Gov’t looks to boost steel, petro industriesThe government unveiled measures Friday that it says will help raise the competitiveness of Korea’s steel and petrochemicals industries, which have been struggling in recent years due to oversupply in the global market.
The measures include various tax cuts and financial aid for incorporating cost-cutting information technology into the production process. The government said it would expand investment in research and development of special materials that could be applied to future products such as drones, electric vehicles and environmentally-friendly chemical products.
“We believe improving the nation’s economy by restructuring industries that are having difficulties is the only way to solve various economic problems that we are facing,” Yoo Il-ho, minister of strategy and finance, said Friday. “It takes time and pain to carry out restructuring, but every part of the industries, including labor, management and creditors, should cooperate to improve Korea’s competitiveness abroad.”
According to the Ministry of Strategy and Finance, the global steel industry is facing oversupply of more than 750 million tons, and the problem is likely to grow.
“Korea is losing in cost competitiveness to the United States, China and countries in the Middle East, so local companies need to reduce cost by improving productivity,” said an official at the ministry. “The government will execute various policies to help companies who reorganize to be prepared in advance for the future global market through help with R&D funds, training programs to create more professionals in the field, and financial aid and tax cuts in general.”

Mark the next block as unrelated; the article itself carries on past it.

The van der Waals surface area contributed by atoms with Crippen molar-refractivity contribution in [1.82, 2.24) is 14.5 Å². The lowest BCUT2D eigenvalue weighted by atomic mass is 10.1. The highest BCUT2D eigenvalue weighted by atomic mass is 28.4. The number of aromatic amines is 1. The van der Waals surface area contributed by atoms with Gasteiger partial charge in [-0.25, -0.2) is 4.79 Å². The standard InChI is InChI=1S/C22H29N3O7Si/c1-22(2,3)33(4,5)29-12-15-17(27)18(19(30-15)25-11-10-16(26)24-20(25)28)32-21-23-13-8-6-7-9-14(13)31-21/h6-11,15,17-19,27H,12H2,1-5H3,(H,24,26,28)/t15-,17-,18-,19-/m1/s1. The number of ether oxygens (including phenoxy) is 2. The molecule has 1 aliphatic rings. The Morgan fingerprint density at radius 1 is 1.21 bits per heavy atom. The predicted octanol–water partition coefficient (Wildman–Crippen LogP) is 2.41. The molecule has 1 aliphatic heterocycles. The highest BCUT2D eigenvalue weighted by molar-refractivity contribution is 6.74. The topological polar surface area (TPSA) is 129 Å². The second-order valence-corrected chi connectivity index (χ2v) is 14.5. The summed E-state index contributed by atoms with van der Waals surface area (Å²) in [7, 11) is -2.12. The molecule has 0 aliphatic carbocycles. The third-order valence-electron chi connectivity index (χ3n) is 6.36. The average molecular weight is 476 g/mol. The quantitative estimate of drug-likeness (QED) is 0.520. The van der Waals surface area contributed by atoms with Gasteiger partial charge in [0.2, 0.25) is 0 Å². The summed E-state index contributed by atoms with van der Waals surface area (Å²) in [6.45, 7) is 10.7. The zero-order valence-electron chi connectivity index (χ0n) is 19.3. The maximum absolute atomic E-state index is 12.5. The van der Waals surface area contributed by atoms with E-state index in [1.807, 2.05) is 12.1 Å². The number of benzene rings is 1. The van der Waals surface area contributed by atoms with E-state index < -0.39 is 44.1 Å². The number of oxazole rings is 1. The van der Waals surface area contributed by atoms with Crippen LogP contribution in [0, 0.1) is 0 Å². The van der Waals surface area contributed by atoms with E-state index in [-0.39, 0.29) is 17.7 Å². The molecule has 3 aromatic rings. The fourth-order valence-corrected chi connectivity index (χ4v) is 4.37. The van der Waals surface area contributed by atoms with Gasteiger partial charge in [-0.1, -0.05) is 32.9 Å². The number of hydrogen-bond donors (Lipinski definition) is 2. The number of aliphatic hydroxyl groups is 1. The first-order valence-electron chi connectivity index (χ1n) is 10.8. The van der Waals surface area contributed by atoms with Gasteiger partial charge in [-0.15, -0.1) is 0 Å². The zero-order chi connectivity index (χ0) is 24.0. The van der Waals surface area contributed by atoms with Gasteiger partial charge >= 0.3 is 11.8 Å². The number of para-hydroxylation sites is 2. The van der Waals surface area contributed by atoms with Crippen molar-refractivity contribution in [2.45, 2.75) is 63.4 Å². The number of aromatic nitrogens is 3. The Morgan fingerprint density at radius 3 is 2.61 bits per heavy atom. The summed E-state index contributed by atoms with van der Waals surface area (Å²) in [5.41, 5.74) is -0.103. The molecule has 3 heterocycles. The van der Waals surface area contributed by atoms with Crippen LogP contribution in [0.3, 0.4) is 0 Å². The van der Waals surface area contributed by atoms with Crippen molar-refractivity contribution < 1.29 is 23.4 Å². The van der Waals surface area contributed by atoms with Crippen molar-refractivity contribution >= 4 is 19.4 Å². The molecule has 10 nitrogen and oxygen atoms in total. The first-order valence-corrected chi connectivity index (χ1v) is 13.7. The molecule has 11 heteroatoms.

The government singled out thick plates and sheets as two steel products that are oversupplied in Korea, recommending manufacturers cut down the number of production lines and focus on developing new special materials such as advanced high-strength steel.
The Finance Ministry said it would expand funding for research and development and other projects to build such special materials. It hopes to narrow the technology gap between Korea and other developed countries from 1.5 years in 2015 to 0.6 years by 2018.
For petrochemicals, the government has advised companies to cut down on polystyrene and terephthalic acid. As with steel, the government will expand its current research and development budget for petrochemicals as well.
The petrochemicals sector only accounts for 2 percent of all research and development projects in Korea. The government’s goal is to raise that number to 5 percent by 2025 by cooperating with the private sector.
The government’s call for restructuring, though, is not mandatory, so companies can choose not to follow the government’s suggestions or recommendations.
“We will cooperate with companies that are facing oversupply issues to help them restructure pre-emptively [before it is too late],” a Finance Ministry official said.
A senior official from the Ministry of Trade, Industry and Energy added that “those who fail to reorganize their business lines will eventually fall behind the global competition.”
Since the government does not have specific measures or incentives to force companies to reorganize their business lines, many industry insiders believe the plan will have limited impact on the two industries.
“We are already aware of the problem, and the government didn’t come up with specific plans to solve it or make us change,” said an industry insider in petrochemicals.
Another industry insider from steel argued that he was not sure whether restructuring the whole industry will help the competitiveness of every single company in the industry.
Two other industries already undergoing restructuring, shipping and shipbuilding, will have specific plans for their improvement in October, Finance Minister Yoo said.
BY KIM YOUNG-NAM [email@example.com]
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